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  • Writer's pictureTom Rodenhauser

Consulting's Productivity Conundrum

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KRR-Blog-Productivity-Aug 2023
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What Are We Seeing?

Last month we analyzed the demand side of consulting layoffs, pointing out the downshift in consulting spending by large client organizations as they cut expenses and shift spending to data and analytics (DnA) players. But softening demand driving layoffs isn’t the whole story. There is a larger supply side trend of changes in consulting offerings and service delivery that connects to recent layoffs.


Consulting providers started rolling out productized offerings in the mid-2010s, pitching faster, more efficient delivery of repeatable and verifiable outcomes. The promises of consulting "productization” were threefold: 1) finally close the strategy-to-execution gap for clients; 2) access more predictable and consistent revenue streams from managed services and as-a-service offerings; 3) solve providers’ age-old quandary of scarce talent impeding sustainable growth. The shift to a more productized business was also intended to reduce consulting’s over-reliance on people.


Statistics for the broader professional services sector appear to bear out that the sector has been reducing its reliance on talent to generate revenue. After averaging less than 1% after the 2008 global financial crisis, annual productivity growth (output per worker) turned a corner in 2017. That’s when Total Factor Productivity innovation and capital intensity began making consistent contributions that eventually spiked during Covid.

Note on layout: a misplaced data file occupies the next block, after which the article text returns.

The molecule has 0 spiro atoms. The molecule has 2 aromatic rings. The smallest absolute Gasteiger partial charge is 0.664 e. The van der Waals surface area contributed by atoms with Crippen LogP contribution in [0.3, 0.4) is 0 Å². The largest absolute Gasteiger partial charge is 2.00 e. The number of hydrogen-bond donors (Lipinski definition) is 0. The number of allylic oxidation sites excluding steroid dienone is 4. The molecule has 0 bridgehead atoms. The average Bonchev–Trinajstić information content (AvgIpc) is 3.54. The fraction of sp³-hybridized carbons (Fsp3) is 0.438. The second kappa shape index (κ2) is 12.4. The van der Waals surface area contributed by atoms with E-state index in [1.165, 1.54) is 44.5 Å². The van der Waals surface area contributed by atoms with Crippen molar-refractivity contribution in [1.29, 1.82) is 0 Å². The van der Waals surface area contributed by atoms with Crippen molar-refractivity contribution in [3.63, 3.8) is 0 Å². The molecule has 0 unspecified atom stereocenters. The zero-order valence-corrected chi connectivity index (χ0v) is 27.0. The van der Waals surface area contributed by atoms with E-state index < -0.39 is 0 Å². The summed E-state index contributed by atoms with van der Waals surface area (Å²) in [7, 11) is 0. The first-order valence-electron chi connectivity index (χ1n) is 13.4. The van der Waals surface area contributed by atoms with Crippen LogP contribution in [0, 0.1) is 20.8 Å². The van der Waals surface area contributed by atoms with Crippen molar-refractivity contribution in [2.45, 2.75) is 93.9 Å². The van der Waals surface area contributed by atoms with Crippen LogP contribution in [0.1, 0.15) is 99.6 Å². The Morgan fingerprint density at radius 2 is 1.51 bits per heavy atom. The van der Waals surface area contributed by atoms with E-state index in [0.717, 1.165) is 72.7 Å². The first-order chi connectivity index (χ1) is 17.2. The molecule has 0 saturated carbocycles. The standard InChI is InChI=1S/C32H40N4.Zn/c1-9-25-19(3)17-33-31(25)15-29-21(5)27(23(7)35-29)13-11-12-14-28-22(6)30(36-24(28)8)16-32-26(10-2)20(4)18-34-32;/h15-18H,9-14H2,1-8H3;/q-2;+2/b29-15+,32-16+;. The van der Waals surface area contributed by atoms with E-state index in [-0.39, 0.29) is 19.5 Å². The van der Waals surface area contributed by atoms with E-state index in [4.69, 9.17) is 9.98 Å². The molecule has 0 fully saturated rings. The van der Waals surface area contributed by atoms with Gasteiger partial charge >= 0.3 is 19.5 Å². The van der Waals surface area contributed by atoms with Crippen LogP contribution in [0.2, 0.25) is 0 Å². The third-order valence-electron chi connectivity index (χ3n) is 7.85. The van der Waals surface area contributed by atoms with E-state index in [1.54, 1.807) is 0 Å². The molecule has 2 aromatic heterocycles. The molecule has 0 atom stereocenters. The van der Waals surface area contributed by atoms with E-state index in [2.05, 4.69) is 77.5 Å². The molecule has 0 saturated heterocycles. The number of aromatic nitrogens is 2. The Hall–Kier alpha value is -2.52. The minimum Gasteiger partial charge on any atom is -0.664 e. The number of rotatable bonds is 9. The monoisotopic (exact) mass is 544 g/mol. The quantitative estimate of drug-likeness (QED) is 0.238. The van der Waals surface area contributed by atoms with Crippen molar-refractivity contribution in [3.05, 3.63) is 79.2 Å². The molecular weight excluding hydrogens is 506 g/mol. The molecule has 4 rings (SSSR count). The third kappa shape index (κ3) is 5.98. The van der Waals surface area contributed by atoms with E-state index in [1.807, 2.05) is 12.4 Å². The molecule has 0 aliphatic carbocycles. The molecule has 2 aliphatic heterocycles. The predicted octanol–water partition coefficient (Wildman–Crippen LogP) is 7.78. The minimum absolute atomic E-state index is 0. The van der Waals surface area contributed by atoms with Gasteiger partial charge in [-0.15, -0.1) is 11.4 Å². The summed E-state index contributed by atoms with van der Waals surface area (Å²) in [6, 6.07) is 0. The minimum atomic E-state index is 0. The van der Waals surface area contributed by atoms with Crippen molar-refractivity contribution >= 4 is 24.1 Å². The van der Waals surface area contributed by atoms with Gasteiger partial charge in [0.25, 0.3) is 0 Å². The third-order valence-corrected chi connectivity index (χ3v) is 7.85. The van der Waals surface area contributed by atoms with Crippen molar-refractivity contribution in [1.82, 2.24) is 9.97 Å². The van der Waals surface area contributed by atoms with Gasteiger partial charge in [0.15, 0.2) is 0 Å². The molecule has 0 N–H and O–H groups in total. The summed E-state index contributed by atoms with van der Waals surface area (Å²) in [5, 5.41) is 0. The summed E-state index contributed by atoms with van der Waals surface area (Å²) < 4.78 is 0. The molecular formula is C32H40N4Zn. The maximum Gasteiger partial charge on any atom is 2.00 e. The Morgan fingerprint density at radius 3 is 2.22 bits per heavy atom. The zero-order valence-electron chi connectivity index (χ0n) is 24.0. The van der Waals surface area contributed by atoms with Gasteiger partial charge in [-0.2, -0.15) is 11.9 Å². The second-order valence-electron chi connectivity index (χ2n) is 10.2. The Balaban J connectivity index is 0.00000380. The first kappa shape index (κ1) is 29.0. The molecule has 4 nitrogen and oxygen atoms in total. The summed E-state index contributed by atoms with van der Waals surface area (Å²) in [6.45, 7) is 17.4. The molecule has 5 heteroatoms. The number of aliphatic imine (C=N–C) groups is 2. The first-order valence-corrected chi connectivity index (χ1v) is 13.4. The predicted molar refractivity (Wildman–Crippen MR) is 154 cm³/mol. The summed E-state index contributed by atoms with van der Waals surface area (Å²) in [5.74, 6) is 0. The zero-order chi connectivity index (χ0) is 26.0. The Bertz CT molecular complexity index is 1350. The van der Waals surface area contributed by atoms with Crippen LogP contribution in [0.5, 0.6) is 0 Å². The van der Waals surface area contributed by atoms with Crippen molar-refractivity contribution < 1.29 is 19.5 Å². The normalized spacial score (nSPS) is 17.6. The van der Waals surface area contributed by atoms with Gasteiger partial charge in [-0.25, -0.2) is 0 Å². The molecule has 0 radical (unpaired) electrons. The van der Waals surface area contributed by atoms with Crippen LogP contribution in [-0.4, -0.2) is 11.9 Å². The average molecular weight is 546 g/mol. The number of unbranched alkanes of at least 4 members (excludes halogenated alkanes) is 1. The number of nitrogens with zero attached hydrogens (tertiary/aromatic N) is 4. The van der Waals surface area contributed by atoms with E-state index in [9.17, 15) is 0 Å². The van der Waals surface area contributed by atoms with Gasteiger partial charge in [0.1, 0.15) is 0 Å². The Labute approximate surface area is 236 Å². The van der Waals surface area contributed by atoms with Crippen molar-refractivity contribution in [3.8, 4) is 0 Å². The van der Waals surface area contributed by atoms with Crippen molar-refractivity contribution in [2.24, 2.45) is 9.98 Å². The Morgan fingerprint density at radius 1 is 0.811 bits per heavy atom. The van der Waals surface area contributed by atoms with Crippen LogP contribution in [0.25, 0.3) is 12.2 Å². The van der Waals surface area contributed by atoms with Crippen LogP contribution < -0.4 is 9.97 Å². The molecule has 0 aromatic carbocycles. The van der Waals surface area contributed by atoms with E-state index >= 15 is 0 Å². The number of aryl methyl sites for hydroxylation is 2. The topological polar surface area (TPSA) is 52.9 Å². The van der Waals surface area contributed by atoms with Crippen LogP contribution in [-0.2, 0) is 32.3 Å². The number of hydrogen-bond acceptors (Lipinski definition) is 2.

What's Behind It?

We compiled revenue-per-employee benchmarks (a proxy for productivity) for 50 consulting providers across six competitor groups. These indices show that productivity gains were already diminishing pre-Covid for some competitor groups. While Covid did unleash a productivity boom, by 2023 productivity for most competitor groups is back to its 2017 starting point (or worse).


The penetration of productized offerings is still very limited, even in a relatively advanced consulting firm. Instead, the Covid boost in productivity was really an artefact of higher employee utilization – working harder not smarter.


Why Does It Matter?

The combination of softening demand and unprecedented employee cost inflation is pressuring operating margins for most competitor groups. Absent the sort of productivity gains deeper productization would deliver, layoffs are necessary to protect margins.


The global consulting firms are embarking on a massive internal investment boom around generative AI solutions. Layoffs alone won’t be enough to sustain those investments. If the consulting bulge bracket wants to escape the old binge-purge cycle, it should fully embrace the more productized business model and the corresponding productivity gains it promises. But to accomplish that requires a whole-firm commitment.


Our next installment examines how consultants are restructuring management organizations and balance sheets to drive productivity gains.


(c) 2023 Kennedy Research Reports LLC

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